My husband got the book: Peaceful Piggy Meditation as a holiday gift for me and the girls, which is a children’s story about the importance of finding some peace and quiet during stressful and anxious times. While the book is a good source of encouragement, meditation is not something I explicitly force my girls to do yet, as I’ve noted in previous posts. For my children, it would be met with a lot of resistance, and I don’t want them to view meditation as another thing Mommy is making them do. I want meditation to be something that they naturally start seeking themselves as they get older when the time is right for them.
However, I do think there are ways to model quiet, soothing time at home. One of the ways to do this is by creating a peaceful sanctuary for kids to retreat to when they are upset or having strong emotions. In the children’s book I mentioned above, the author recommends that parents could help children set up a quiet spot in the house “with a few things…maybe a crystal, for clear thinking, a stone, for stillness, or even a flower, for kindness.” As soon as we read this in the book, my 5-year old had eyes wide open and immediately wanted to create this space in the corner of her room. We folded up a quilt, and she laid a towel over a small table- with some flowers, a little crystal gem and a stone from her kindness jar. She even wanted to place my meditation pillow in the corner, although that may not remain there permanently! 🙂 She called this new designated spot in her room- her “peaceful place.” I asked her when she would want to use it, and she said that she could sit there when she gets angry or upset and take some deep breaths.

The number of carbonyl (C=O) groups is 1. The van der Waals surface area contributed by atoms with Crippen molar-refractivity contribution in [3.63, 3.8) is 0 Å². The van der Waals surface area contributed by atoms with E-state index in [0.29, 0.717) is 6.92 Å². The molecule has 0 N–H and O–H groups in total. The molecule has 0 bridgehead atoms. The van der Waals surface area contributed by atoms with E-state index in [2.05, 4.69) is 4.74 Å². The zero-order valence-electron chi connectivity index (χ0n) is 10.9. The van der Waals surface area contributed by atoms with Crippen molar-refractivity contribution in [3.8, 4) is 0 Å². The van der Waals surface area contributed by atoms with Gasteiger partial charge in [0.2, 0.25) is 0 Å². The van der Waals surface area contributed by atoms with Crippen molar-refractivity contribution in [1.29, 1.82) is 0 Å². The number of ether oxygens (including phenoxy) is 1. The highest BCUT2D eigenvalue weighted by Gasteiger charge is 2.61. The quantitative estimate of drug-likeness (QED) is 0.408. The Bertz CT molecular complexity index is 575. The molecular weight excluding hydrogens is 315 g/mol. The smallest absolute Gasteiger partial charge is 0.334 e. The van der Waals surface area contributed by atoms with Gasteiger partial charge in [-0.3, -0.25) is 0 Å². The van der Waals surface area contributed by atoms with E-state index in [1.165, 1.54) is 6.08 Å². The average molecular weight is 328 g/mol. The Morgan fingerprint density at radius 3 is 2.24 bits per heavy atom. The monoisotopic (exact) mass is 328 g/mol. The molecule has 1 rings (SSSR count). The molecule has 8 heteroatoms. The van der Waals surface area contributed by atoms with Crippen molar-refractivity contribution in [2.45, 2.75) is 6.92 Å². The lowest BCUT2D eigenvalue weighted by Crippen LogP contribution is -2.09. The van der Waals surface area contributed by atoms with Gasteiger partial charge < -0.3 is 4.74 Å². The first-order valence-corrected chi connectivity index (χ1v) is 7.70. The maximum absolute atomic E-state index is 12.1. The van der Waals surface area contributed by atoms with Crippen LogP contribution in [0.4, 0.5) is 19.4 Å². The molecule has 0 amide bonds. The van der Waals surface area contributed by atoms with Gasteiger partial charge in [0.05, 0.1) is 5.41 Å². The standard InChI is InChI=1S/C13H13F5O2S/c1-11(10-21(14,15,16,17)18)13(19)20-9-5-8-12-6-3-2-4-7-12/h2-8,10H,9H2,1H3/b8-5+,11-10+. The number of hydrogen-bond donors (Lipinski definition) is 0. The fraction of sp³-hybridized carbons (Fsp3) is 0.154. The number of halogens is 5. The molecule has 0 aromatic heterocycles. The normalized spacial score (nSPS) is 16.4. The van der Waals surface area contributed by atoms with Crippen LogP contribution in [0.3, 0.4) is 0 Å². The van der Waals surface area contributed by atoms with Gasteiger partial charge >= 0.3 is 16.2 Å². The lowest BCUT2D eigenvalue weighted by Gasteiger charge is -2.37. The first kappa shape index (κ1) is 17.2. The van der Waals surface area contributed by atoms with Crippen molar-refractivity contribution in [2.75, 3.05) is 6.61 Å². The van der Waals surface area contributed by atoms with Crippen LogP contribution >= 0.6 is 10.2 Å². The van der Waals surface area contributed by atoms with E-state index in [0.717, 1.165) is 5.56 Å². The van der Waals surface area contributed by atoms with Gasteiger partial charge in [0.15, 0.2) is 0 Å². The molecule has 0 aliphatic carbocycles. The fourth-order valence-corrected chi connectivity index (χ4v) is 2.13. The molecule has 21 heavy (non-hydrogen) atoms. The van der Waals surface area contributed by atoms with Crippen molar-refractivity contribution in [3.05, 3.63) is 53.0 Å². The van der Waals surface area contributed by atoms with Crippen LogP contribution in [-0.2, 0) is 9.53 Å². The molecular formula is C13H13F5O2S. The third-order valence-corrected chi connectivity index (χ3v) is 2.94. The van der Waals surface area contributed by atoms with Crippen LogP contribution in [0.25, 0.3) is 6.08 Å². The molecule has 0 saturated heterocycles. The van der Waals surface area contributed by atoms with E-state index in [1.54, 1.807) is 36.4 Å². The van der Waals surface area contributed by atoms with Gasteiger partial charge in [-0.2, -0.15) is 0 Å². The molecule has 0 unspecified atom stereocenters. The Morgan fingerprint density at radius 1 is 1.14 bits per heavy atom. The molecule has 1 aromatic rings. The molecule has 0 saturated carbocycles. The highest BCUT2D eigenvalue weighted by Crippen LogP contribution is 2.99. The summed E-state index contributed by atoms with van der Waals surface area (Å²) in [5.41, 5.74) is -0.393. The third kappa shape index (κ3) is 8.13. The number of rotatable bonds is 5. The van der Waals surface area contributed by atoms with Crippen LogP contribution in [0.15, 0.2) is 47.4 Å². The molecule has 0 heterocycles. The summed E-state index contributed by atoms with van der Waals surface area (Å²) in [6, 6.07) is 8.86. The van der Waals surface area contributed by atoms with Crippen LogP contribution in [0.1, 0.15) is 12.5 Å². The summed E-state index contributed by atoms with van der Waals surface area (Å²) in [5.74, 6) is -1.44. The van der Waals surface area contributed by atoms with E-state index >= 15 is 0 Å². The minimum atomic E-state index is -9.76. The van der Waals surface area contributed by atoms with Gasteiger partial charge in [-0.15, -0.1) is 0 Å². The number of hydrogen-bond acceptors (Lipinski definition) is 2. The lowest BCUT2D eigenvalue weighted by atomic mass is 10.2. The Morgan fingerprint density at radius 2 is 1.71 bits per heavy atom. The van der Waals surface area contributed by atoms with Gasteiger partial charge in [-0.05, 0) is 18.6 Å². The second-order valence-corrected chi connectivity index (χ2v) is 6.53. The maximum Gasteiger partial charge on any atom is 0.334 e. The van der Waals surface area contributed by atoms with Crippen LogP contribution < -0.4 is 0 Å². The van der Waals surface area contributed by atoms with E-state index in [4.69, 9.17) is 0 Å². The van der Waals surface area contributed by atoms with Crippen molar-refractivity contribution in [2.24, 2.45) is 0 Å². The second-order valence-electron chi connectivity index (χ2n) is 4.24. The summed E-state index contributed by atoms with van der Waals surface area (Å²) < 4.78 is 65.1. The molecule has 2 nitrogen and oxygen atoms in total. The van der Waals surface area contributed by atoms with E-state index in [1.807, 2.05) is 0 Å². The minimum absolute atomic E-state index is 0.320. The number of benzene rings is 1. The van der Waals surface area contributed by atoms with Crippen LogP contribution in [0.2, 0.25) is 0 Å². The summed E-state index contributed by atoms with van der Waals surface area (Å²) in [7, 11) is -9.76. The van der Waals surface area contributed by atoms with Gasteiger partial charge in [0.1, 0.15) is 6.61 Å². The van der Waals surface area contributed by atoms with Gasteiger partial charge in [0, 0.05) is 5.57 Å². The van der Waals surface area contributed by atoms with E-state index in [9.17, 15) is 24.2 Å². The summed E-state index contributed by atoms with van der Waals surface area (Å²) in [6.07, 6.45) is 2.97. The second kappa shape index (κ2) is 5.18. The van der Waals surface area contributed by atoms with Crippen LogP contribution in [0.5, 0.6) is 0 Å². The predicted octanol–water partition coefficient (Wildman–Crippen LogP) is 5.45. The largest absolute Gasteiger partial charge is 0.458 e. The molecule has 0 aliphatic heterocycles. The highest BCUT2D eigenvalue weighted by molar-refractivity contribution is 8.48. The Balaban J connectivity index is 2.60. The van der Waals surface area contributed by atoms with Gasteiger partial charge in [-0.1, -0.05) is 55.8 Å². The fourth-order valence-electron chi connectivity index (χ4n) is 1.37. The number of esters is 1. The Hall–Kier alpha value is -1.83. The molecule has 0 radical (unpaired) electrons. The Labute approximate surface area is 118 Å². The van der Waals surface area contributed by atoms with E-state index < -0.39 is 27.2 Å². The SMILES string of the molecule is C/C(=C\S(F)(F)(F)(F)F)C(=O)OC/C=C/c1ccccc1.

This “peaceful place” could also be used for “positive time-outs.” Sending children on a more punitive time out is a common practice for parents. There are different modes of thought on how effective this is for short-term or long-term discipline. But in the book Positive Discipline by Jane Nelsen, the concept of a “positive time-out” really resonated with me. This book is a wonderful guide for parents who want to work with their children on self-discipline and problem-solving skills. In Nelsen’s book, she advocates for a “positive time-out” designated to “help children feel better (so they access their rational brains), not to make them feel worse, not to make them ‘pay’ for what they have done.” She states that “It is not effective to focus on solutions until everyone has calmed down enough to have to access to their rational brains.” Her premise is that children will do better, when they feel better, just as adults do, so she recommends more positive parenting measures. She provides a few guidelines for how to address positive time-outs including:
- Talking to your children about how to use a positive time-out before you use it. The idea is that a positive time-out is an opportunity to cool down. It’s important for everyone to calm down, parents included, before problem-solving can begin. Sometimes that cool-down period may even need to happen together.
- Designating an area of the house for a positive time-out like my daughter’s “peaceful place.” This would be the spot that the child can retreat to to calm themselves down. It can have favorite toys or peaceful reminders that can aid a child to return to a more relaxed rational state of mind.
Nelsen explains that letting our children cool down and then problem-solve together and exploring solutions is not ‘letting the child away get away with something’ or ‘permissiveness.’ But rather remaining kind but firm with our children through positive discipline has longer-term benefits on our children. Regardless of what school of thought you subscribe to for disciplining, it seems like some extra “peaceful places” in the house could be something all of us could use- littles and bigs alike!